lament their wounds, their pains, their sure death, until their strength
was gone, and their eyes were glazed, when they might have had instant
healing. If we are conscious of our needs, we should not devote all our
powers to mourning over them. While we realize our helpless condition
without Christ, we are not to yield to discouragement, but rely upon the
merits of a crucified and risen Saviour. Look and live. Jesus has
pledged His word; He will save all who come unto Him. Though millions
who need to be healed will reject His offered mercy, not one who trusts
in His merits will be left to perish.
Many are unwilling to accept of Christ until the whole mystery of the
plan of salvation shall be made plain to them. They refuse the look of
faith, although they see that thousands have looked, and have felt the
efficacy of looking, to the cross of Christ. Many wander in the mazes of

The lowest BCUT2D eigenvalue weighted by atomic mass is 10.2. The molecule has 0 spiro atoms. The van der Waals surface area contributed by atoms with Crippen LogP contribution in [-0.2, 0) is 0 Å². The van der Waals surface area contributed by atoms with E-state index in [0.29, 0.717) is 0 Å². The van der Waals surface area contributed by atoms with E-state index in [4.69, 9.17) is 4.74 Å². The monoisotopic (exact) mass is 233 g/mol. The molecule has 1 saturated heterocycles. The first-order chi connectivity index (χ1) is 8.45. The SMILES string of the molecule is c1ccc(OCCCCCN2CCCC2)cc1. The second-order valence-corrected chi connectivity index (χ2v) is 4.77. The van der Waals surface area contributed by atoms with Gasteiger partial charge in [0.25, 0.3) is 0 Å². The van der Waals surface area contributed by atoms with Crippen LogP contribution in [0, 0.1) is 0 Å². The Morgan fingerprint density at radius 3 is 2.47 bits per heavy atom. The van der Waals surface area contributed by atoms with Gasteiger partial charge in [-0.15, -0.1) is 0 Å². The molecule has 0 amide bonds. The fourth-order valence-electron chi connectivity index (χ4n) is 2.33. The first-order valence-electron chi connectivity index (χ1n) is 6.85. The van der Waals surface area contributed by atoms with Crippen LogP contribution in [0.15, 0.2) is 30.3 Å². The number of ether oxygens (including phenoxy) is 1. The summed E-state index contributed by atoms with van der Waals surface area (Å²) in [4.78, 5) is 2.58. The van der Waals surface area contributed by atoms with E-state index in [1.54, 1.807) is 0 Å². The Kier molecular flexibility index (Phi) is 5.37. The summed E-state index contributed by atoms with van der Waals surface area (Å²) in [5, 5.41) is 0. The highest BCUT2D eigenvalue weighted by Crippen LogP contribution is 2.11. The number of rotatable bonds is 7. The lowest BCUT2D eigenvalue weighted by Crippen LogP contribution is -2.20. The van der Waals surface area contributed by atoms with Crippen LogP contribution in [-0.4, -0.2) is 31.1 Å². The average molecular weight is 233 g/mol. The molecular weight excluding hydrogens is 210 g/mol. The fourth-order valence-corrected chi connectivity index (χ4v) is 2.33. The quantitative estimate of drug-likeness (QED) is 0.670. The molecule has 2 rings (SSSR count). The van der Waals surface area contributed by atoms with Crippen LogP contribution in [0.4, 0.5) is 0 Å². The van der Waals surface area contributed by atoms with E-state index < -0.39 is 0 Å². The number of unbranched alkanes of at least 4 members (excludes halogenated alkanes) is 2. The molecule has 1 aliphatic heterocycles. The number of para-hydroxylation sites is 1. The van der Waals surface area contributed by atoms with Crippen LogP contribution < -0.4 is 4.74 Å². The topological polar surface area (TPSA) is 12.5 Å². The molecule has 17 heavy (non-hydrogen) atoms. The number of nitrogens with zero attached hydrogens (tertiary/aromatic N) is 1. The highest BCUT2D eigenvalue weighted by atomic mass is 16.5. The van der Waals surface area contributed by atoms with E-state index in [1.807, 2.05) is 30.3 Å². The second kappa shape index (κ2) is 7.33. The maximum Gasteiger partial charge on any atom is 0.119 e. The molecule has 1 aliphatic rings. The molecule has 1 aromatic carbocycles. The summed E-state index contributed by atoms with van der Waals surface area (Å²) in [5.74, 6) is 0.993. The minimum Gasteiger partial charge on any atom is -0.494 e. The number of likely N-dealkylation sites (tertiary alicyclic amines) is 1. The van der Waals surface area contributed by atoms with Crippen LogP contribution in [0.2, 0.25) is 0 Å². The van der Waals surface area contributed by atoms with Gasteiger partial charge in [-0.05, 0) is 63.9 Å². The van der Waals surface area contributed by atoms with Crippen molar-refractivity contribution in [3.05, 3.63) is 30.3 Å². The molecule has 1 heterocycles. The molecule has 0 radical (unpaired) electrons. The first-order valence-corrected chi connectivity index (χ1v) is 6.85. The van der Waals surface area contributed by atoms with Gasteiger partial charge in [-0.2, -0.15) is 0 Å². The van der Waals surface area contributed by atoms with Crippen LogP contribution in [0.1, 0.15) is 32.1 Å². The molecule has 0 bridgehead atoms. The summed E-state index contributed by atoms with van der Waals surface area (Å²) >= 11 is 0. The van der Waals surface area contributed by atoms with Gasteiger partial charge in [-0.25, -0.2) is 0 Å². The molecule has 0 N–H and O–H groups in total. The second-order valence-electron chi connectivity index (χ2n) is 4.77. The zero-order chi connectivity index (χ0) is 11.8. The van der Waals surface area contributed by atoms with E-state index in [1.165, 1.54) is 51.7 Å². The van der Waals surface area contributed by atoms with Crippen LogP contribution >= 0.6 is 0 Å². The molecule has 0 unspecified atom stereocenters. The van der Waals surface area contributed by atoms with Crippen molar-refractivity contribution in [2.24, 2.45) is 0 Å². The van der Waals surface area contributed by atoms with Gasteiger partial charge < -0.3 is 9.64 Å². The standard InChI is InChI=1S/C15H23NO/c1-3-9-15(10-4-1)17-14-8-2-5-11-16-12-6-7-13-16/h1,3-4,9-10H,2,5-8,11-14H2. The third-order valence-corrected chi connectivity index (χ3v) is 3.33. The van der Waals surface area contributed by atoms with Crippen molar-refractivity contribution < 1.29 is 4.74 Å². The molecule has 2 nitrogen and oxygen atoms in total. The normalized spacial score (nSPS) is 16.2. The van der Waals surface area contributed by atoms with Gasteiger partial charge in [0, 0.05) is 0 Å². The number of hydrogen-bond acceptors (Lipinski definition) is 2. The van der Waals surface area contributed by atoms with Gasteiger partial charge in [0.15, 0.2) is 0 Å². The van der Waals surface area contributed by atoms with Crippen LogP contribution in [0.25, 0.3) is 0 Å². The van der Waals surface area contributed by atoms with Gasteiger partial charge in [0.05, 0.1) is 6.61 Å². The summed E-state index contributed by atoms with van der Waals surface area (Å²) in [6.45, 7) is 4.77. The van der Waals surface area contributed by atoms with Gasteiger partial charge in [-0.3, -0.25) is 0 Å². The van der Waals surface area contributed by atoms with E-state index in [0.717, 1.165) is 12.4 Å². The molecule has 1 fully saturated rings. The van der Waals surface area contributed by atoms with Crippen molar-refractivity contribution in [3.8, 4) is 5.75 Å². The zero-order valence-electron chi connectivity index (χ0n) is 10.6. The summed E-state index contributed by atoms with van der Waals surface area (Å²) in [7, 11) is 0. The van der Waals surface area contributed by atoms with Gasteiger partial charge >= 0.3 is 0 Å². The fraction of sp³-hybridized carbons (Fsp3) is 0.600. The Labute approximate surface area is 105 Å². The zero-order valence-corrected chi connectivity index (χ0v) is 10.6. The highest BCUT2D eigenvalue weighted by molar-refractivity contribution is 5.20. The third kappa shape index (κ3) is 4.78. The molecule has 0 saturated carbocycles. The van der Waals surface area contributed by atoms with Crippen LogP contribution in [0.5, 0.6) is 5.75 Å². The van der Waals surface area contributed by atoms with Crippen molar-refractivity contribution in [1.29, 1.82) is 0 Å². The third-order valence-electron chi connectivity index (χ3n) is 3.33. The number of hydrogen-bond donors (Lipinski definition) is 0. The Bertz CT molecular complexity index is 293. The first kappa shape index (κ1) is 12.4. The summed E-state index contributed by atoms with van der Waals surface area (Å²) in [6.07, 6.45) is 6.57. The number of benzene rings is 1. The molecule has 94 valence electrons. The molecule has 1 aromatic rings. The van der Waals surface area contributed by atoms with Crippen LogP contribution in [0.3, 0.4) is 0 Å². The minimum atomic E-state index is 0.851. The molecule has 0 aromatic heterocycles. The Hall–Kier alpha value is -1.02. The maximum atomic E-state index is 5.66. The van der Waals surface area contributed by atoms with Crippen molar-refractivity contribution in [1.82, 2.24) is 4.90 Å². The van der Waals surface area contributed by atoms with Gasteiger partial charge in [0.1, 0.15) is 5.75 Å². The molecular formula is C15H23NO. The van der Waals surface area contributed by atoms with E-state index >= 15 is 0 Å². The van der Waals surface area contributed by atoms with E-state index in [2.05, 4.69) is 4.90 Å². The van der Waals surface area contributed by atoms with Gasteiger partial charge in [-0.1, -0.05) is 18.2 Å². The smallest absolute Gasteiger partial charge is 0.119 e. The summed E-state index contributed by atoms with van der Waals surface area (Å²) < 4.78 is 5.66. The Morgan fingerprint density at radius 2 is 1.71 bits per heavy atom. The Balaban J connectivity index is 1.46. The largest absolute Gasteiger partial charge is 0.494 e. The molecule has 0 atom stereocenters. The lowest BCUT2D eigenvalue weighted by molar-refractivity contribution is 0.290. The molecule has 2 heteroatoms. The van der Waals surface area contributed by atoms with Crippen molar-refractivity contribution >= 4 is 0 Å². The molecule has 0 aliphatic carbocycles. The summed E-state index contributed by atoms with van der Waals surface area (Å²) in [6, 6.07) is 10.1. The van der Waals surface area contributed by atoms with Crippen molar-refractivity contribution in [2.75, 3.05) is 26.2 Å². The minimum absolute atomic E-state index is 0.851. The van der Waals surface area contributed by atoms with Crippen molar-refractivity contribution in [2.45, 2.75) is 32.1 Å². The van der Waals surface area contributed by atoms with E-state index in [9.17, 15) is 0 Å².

philosophy, in search of reasons and evidence which they will never
find, while they reject the evidence which God has been pleased to give.
They refuse to walk in the light of the Sun of Righteousness, until the
reason of its shining shall be explained. All who persist in this course
will fail to come to a knowledge of the truth. God will never remove
every occasion for doubt. He gives sufficient evidence on which to base
faith, and if this is not accepted, the mind is left in darkness. If
those who were bitten by the serpents had stopped to doubt and question
before they would consent to look, they would have perished. It is our
duty, first, to look; and the look of faith will give us life.